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Is it correct to say that a person "has been joined the team"? Is "the user has joined the team" still correct? This sentence is used as notification on the website.

migrated from english.stackexchange.com Jul 27 '16 at 15:35

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  • "Has been joined" is a verbal phrase that is not "transitive" -- it cannot take an "object". Hence, "has been joined the team" is ungrammatical. – Hot Licks Jul 26 '16 at 11:46
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  • @MετάEd it's funny how your hyperlinks have migrated to ell.stackexchange.com along with my question – AlexProutorov Jul 28 '16 at 7:28
  • @AlexProutorov The good news is that the site policies are similar. On ELL you are still expected to provide results of research and avoid asking for writing advice. – MetaEd Jul 28 '16 at 13:39
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The user has joined the team.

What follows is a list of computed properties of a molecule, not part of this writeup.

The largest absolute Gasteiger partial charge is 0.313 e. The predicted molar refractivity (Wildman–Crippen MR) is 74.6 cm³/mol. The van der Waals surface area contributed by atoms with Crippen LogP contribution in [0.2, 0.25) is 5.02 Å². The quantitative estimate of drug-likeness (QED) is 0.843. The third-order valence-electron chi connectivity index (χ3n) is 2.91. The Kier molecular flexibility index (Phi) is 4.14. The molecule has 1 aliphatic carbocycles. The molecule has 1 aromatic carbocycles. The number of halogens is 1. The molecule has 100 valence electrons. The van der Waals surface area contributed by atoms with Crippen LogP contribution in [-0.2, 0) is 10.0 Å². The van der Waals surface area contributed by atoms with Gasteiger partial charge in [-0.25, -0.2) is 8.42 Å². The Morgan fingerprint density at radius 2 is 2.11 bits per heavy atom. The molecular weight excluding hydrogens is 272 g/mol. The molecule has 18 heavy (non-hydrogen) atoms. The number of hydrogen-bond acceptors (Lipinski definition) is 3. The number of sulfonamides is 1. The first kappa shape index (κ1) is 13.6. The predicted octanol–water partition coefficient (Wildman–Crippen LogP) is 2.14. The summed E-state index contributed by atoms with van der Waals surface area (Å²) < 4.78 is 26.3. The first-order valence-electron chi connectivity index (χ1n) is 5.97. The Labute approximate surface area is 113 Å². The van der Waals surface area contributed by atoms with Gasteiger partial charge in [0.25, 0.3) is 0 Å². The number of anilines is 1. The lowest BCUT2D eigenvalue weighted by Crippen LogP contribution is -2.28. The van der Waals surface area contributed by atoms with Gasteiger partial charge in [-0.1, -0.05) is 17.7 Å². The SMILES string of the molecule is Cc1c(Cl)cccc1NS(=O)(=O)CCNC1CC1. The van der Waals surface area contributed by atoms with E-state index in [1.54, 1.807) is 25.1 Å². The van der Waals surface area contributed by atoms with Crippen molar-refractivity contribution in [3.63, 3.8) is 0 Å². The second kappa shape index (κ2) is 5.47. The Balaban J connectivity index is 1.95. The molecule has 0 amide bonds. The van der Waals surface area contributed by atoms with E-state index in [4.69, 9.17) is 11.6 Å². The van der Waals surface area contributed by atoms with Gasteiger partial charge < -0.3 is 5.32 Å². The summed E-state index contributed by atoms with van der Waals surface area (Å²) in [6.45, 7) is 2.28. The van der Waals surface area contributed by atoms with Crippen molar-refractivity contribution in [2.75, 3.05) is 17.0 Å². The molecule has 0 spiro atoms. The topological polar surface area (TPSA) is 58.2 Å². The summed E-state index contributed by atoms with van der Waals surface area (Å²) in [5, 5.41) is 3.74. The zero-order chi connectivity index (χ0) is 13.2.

is the normal form.

The user has been joined to the team.

is grammatical but unusual. "Be joined to" usually means "caused to be physically attached to" and would not be used for the metaphorical sense of joining a team.

But I can imagine somebody using "join" in a non-standard transitive (causitive) way, meaning "cause to be come a member", just as people sometimes use "volunteer" in a similar way ("He volunteered me to do the work").

So I can make sense of "The user has been joined to the team" in that way - somebody has made the user join the team; but it is not a standard use of the word.

Without "to" it is not grammatical.

  • @AlexProutorov An idiomatic version of the passive sentence is The user has been added to the team. – Alan Carmack Jul 28 '16 at 2:43

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